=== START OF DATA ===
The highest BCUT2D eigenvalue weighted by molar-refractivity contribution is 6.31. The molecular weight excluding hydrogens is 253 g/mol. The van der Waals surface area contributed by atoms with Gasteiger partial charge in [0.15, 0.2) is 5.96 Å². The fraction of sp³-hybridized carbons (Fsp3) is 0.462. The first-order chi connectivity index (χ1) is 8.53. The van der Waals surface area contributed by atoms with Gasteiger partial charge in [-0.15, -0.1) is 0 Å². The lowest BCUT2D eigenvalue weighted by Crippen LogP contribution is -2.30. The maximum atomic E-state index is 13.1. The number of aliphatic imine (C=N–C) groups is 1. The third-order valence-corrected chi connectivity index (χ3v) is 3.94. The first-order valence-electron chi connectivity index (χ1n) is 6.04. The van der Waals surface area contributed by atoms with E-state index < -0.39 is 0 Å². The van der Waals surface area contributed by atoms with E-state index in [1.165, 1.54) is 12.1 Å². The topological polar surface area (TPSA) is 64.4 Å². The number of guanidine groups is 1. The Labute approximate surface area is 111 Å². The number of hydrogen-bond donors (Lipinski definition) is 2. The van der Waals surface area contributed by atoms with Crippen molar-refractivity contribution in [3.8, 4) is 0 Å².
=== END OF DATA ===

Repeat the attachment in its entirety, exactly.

The highest BCUT2D eigenvalue weighted by molar-refractivity contribution is 6.31. The molecular weight excluding hydrogens is 253 g/mol. The van der Waals surface area contributed by atoms with Gasteiger partial charge in [0.15, 0.2) is 5.96 Å². The fraction of sp³-hybridized carbons (Fsp3) is 0.462. The first-order chi connectivity index (χ1) is 8.53. The van der Waals surface area contributed by atoms with Gasteiger partial charge in [-0.15, -0.1) is 0 Å². The lowest BCUT2D eigenvalue weighted by Crippen LogP contribution is -2.30. The maximum atomic E-state index is 13.1. The number of aliphatic imine (C=N–C) groups is 1. The third-order valence-corrected chi connectivity index (χ3v) is 3.94. The first-order valence-electron chi connectivity index (χ1n) is 6.04. The van der Waals surface area contributed by atoms with E-state index < -0.39 is 0 Å². The van der Waals surface area contributed by atoms with E-state index in [1.165, 1.54) is 12.1 Å². The topological polar surface area (TPSA) is 64.4 Å². The number of guanidine groups is 1. The Labute approximate surface area is 111 Å². The number of hydrogen-bond donors (Lipinski definition) is 2. The van der Waals surface area contributed by atoms with Crippen molar-refractivity contribution in [3.8, 4) is 0 Å².